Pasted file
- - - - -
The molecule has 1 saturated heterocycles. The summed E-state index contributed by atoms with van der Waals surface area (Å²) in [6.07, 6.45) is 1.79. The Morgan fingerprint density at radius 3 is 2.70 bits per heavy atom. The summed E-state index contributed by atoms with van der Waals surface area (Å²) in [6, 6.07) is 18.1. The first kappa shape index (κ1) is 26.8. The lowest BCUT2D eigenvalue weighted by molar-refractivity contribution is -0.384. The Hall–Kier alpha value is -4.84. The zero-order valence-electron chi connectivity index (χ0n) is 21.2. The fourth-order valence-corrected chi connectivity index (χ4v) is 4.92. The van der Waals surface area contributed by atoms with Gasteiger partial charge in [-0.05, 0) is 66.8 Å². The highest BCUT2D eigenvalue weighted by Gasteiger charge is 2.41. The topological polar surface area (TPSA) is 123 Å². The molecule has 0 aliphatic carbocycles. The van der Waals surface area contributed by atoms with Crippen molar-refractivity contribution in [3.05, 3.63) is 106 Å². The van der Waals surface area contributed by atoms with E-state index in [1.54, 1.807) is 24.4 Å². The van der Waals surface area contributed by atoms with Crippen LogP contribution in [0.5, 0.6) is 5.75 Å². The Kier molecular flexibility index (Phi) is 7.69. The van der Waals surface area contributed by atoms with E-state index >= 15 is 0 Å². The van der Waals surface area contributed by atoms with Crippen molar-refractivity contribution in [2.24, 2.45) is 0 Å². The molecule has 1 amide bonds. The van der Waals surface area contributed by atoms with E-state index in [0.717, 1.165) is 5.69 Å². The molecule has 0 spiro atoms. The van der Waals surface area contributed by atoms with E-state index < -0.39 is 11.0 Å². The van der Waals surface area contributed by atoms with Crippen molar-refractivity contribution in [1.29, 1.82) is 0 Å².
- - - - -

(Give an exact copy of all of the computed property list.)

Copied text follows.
The molecule has 1 saturated heterocycles. The summed E-state index contributed by atoms with van der Waals surface area (Å²) in [6.07, 6.45) is 1.79. The Morgan fingerprint density at radius 3 is 2.70 bits per heavy atom. The summed E-state index contributed by atoms with van der Waals surface area (Å²) in [6, 6.07) is 18.1. The first kappa shape index (κ1) is 26.8. The lowest BCUT2D eigenvalue weighted by molar-refractivity contribution is -0.384. The Hall–Kier alpha value is -4.84. The zero-order valence-electron chi connectivity index (χ0n) is 21.2. The fourth-order valence-corrected chi connectivity index (χ4v) is 4.92. The van der Waals surface area contributed by atoms with Gasteiger partial charge in [-0.05, 0) is 66.8 Å². The highest BCUT2D eigenvalue weighted by Gasteiger charge is 2.41. The topological polar surface area (TPSA) is 123 Å². The molecule has 0 aliphatic carbocycles. The van der Waals surface area contributed by atoms with Crippen molar-refractivity contribution in [3.05, 3.63) is 106 Å². The van der Waals surface area contributed by atoms with E-state index in [1.54, 1.807) is 24.4 Å². The van der Waals surface area contributed by atoms with Crippen LogP contribution in [0.5, 0.6) is 5.75 Å². The Kier molecular flexibility index (Phi) is 7.69. The van der Waals surface area contributed by atoms with E-state index >= 15 is 0 Å². The van der Waals surface area contributed by atoms with Crippen molar-refractivity contribution in [2.24, 2.45) is 0 Å². The molecule has 1 amide bonds. The van der Waals surface area contributed by atoms with E-state index in [0.717, 1.165) is 5.69 Å². The molecule has 0 spiro atoms. The van der Waals surface area contributed by atoms with E-state index < -0.39 is 11.0 Å². The van der Waals surface area contributed by atoms with Crippen molar-refractivity contribution in [1.29, 1.82) is 0 Å².